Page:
Sadly, in the global context, only those researchers are encouraged by universities and think tanks abroad who speak against India. There are several dimensions to Indian polity. However, only perversions prevail in the thought process of universities abroad. This is true not just about India but also about perhaps the entire South Asia. For example, a seminar was conducted about two decades back in a California university and the subject was titled ‘Bride Burning Traditions and Son Preference in South Asia’. People with such perverted notions thrive on presenting a perverted picture of India. We will have to work over time to counter this.

In your book Beyond A Billion Ballots you’ve spoken about populism, personality cult, and the perennial election mode in politics. While you wrote the book in 2013 do you think things have changed now?

Yes, there are honest attempts being made at course correction. Unfortunately, most scholars who appear to be ‘non-partisan’ have the habit of painting every party with the same brush. Ours is a cadre-based, organisation-based party. But there is an established trait to ridicule all politicians, and this is not a healthy sign, it won’t help the polity in general. For example the proposal of ‘one nation one election’. Scholars have looked at it with prejudice. They were not ready even to discuss the idea. They think, what is wrong if more time is spent in elections and less time in governance. Take the initiative of direct benefit transfers for farmers — are these agricultural reforms not going to stop pilferage? Jan Dhan accounts have ensured that the deprived sections of the society are reached out, involving women, farmers, hawkers, among others. It has helped prevent corruption. These important and successful experiments in governance merit more attention.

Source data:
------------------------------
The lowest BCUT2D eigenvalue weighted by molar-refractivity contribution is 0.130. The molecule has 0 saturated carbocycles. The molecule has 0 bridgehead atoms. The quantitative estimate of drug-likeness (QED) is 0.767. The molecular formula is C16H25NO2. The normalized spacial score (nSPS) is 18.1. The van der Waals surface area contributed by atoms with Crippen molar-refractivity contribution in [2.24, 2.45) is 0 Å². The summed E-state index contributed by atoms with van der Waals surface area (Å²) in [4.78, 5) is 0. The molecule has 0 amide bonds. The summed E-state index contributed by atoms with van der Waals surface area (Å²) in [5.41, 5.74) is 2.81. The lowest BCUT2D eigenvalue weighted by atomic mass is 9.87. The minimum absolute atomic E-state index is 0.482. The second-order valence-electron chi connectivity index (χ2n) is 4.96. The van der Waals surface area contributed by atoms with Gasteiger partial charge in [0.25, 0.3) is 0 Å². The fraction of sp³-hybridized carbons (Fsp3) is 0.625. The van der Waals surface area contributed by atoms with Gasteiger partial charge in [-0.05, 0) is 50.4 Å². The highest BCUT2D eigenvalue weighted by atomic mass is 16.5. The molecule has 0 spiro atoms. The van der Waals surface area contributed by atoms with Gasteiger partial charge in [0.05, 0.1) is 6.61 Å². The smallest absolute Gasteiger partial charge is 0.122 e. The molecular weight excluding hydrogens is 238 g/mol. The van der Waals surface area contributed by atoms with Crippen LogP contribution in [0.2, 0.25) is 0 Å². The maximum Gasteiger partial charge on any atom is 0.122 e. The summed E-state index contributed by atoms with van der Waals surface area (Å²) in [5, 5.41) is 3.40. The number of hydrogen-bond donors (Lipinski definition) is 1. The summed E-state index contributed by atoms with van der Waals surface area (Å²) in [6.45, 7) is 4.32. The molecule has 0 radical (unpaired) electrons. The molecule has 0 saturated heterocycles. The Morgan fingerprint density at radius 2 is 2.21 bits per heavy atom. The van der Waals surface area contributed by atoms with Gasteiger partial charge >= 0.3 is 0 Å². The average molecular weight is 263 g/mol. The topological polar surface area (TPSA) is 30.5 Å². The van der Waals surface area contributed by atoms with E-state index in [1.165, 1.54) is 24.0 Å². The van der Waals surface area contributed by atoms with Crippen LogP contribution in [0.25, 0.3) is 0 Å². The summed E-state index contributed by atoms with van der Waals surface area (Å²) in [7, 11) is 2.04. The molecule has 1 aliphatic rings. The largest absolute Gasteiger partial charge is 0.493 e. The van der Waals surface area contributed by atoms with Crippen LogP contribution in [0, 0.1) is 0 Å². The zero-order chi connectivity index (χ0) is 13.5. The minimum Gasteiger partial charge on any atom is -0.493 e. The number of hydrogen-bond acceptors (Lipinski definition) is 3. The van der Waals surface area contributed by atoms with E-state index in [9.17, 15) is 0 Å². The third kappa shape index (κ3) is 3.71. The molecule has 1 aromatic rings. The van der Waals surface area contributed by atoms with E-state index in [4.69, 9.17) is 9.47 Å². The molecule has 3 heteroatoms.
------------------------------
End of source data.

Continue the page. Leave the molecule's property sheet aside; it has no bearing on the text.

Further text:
Can you discuss the progress being made by the HRD parliamentary standing committee in relation to the National Education Policy (NEP)? What are the other tasks the committee has been working on?

It has been decided to have a meeting to deliberate on the preparation for the implementation of the NEP. The ministry, I am told, is presently engaging with the state ministers for assessing the level of preparedness. In the past few months, we in the committee have discussed the Covid-related issues in continuing school education. We had invited several technocrats to demonstrate the nuances of new technologies in online education as a means of orientation — what is blockchain technology, Artificial Intelligence and its role, among other things.

You’ve been associated with Mumbai University in the past, as its senate member for nearly two decades, among other educational institutions. Even today, no Indian university figures in the top 100 institutions in the world, apart from select IITs. What is your assessment of the problem?

Apart from the rudimentary things such as land and infrastructure for creating a university, several other factors are critical in creating an institution — how its statutory bodies function, how are the vice-chancellors, the roles that scholars play. Some universities lack substance and seriousness, in absence of the right kind of leadership. It is a tough job for academicians to prove themselves as able administrators. The idea mooted in the NEP is to keep the monitoring mechanism for higher education institutions ‘light but tight’ — giving universities enough autonomy, and supporting them to raise their standard. As far as institutional development is concerned, I believe the government is on the right track. It also matters how India is perceived globally, and we will have to work on this over time.

For some time now, scientists across the country have felt the need to speak against the unscientific comments often made by ministers in power, or the policies of the BJP. What is your take on these matters?

These are a group of scientists who make it a point to constantly criticise the government. The policies of the BJP are perfectly in tune with the Constitution.